Elizabeth Warren: If Trump's cabinet thinks he can't fulfill his duties, they have a duty to invoke the 25th Amendment

This is like saying, “If Trump thinks there’s an invasion at the border that’s threatening public safety, he should suspend the writ of habeas corpus.” Invasion is the constitutional standard for suspending habeas; technically all she’d be doing in that case is restating what Article I says, just like all she’s doing in this case is restating the legal threshold for 25th Amendment action.

But that’d be a mighty casual attitude towards some frighteningly draconian action, which is why U.S. senators typically don’t float the possibility even in a pedantic that’s-what-the-Constitution-says way. And if they did bring it up, they’d certainly offer their own opinion about whether such draconian action is warranted instead of just tossing it out there as an option.

This isn’t the first time that Warren has pointed to the 25th Amendment as an option in how to rein in Trump, by the way.

The comment came in response to former acting FBI Director Andrew McCabe telling CBS’s “60 Minutes” that then-acting Attorney General Rod Rosenstein had considered the idea out of concern for Trump’s “capacity and about his intent at that point in time,” referring to the days after Trump fired James B. Comey as FBI director.

“My point here is that if they believe that Donald Trump cannot fulfill the obligations of his office, then they have a constitutional responsibility to invoke the 25th amendment,” Warren, a Democratic presidential candidate, said after a rally in Las Vegas. “Their loyalty under law is not to him personally. It is to the Constitution of the United States and to the people of United States.”

The interesting thing when Warren mentions the 25th Amendment is that she seems to intend it more as a criticism of the people around Trump than of the president himself. When she was asked about it in September, it was in the context of that that mysterious anonymous NYT op-ed by a member of the “Resistance” inside the administration. Her response:

“If senior administration officials think the President of the United States is not able to do his job, then they should invoke the 25th Amendment,” Warren told CNN. “The Constitution provides for a procedure whenever the Vice President and senior officials think the President can’t do his job. It does not provide that senior officials go around the President — take documents off his desk, write anonymous op-eds … Everyone of these officials have sworn to uphold the Constitution of the United States. It’s time for them to do their job.”…

“What kind of a crisis do we have if senior officials believe that the President can’t do his job and then refuse to follow the rules that have been laid down in the Constitution?” Warren told CNN. “They can’t have it both ways. Either they think that the President is not capable of doing his job in which case they follow the rules in the Constitution, or they feel that the President is capable of doing his job, in which case they follow what the President tells them to do.”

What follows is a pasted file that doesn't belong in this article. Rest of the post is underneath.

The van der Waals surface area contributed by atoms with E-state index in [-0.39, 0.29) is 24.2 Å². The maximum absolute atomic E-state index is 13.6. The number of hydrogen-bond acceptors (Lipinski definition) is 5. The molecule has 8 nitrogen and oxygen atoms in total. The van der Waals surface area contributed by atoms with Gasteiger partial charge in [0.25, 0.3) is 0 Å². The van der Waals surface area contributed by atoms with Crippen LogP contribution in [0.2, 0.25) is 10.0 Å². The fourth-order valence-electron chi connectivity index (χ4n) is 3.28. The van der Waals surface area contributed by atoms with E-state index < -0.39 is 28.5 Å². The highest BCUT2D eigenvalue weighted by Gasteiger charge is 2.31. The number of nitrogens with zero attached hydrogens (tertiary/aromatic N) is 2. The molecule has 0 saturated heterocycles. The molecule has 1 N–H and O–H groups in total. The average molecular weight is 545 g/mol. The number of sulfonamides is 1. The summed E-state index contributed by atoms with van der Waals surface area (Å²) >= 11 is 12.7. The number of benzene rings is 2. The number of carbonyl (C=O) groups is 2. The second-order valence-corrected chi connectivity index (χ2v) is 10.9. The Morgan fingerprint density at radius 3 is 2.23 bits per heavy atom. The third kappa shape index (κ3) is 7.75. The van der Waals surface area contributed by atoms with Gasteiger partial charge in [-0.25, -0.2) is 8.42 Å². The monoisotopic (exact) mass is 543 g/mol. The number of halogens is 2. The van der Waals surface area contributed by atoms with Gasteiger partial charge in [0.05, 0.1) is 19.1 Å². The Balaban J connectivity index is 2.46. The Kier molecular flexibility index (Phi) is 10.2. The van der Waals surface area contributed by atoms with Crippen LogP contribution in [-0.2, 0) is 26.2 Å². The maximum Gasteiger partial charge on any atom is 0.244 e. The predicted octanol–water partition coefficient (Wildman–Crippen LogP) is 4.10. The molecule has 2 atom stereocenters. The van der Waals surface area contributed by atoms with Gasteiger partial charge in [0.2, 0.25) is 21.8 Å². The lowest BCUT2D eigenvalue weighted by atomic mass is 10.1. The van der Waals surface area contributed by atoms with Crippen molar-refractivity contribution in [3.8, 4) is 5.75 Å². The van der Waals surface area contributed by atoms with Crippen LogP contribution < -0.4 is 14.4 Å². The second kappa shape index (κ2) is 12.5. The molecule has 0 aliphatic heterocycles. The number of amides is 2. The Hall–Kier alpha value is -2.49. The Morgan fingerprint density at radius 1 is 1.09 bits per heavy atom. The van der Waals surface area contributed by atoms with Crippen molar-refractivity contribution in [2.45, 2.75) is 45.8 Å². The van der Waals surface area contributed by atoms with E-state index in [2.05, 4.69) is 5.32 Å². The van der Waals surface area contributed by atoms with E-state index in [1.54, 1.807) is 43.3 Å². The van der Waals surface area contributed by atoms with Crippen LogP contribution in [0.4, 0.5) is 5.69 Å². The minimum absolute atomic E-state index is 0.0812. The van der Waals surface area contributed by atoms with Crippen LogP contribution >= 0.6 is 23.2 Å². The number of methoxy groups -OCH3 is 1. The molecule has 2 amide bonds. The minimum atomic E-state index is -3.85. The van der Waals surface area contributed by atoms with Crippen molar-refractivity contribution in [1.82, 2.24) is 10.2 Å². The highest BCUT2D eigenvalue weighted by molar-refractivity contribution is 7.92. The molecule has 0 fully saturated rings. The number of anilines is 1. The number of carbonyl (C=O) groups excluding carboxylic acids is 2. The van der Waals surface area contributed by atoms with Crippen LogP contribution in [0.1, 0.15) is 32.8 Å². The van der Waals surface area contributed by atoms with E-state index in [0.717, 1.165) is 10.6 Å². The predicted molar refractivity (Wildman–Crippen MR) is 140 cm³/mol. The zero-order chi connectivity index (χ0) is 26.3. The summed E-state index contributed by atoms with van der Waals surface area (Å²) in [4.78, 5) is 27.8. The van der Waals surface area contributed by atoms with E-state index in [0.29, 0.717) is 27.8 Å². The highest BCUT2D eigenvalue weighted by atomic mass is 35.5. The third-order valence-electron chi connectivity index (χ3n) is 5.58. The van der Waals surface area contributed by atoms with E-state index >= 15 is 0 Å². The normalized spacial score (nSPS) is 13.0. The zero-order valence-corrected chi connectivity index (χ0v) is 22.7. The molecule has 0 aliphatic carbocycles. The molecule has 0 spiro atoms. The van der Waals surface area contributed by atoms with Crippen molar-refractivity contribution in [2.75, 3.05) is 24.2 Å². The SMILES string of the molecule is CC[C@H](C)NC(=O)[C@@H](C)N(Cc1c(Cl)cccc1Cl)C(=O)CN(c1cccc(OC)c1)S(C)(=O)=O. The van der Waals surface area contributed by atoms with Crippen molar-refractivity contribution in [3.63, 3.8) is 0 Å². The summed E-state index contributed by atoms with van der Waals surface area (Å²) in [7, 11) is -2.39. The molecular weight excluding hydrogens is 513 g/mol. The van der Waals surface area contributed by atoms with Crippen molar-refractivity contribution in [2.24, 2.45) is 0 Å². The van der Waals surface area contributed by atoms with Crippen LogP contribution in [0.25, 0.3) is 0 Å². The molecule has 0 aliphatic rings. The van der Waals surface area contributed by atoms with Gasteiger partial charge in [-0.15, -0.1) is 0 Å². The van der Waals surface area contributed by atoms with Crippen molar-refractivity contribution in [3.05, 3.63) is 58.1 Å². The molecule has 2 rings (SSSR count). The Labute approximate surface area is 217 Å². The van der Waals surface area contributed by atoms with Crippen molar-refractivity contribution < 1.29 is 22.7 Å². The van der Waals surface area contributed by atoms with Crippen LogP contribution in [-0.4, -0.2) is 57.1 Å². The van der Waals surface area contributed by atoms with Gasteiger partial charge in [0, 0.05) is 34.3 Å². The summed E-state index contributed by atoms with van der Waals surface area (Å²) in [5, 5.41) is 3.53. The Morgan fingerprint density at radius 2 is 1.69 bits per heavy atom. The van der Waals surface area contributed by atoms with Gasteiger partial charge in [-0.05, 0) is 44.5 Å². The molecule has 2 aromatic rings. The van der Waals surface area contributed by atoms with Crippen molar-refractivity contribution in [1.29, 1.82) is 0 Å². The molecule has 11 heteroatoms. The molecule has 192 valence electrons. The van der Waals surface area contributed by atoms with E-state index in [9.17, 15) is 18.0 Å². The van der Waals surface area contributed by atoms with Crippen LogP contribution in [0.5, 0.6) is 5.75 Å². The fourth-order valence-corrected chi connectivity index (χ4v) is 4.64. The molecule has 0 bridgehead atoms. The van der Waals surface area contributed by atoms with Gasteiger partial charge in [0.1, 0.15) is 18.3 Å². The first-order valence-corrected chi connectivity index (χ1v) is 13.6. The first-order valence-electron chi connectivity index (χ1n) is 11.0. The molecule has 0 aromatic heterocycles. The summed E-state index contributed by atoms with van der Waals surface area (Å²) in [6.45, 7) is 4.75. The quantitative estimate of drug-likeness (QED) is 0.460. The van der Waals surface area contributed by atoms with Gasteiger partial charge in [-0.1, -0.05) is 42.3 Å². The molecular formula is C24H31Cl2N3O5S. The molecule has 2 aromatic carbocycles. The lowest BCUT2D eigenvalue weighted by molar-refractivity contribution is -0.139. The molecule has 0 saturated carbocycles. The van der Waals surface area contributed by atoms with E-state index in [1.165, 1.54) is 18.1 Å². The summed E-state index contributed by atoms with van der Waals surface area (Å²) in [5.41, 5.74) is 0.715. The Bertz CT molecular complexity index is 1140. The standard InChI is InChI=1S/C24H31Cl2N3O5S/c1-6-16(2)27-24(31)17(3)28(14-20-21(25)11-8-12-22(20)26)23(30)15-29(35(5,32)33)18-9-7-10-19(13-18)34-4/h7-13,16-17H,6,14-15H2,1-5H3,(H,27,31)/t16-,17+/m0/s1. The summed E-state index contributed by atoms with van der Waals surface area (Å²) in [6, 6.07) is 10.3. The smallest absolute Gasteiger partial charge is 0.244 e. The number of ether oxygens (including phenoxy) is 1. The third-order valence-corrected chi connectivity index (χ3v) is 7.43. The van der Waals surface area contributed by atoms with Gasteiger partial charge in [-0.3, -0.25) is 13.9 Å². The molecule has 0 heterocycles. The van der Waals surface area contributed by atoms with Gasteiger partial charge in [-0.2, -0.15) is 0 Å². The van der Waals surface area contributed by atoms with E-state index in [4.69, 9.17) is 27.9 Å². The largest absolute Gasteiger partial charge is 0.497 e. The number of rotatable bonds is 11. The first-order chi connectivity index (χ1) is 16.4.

That’s what she’s getting at with respect to McCabe and Rosenstein too, I think. Enough backbiting. If there’s a 25th Amendment case to be made, call the cabinet together and try your luck. If there isn’t, keep your mouth shut and follow the president’s orders like your job requires. She’s putting pressure on Trump’s inner circle to move against him by trying to deny them the release valve of grumbling about him to the media. If they can complain in public, like McCabe’s been doing on his book tour, they’re more apt to be complacent about his presidency. “I’ve done my duty. I told 60 Minutes everything I know.” If they can’t complain in public, such that the only remaining options are complicity or the 25th Amendment, maybe the 25th Amendment starts to look more viable.

But that’s a path to chaos, as I noted in September. Cabinet action under the 25th Amendment isn’t the end of the process, it’s the beginning. If the cabinet voted to remove the president, the dispute would move to Congress for resolution. Only if two-thirds of both houses deemed him incapacitated for purposes of the amendment would he be removed, and it should go without saying that congressional Republicans would never dare agree to that for fear of infuriating Trump’s base unless it was patently obvious that he’d lost his marbles. So McCabe and Rosenstein would be within their rights to point the finger back at Warren and demand some movement from Congress on this point: The cabinet won’t take the plunge on trying to remove Trump unless it has reason to believe it would have supermajority support in Congress, so if that’s the outcome Warren is hoping for, she should do what she can to build that support. Unless and until she does, it’s pointless to even discuss the 25th Amendment.

Gotta respect the depths to which she’ll sink to pander to hardcore anti-Trump progressives, though. Last week she was wondering aloud whether he’d be a free man next year, this week she’s musing about a coup led by the cabinet via abuse of a constitutional provision designed for cases of severe physical or mental incapacitation. Soon she’ll be fantasizing about him having a stroke or something. Pull it together, Fauxcahontas.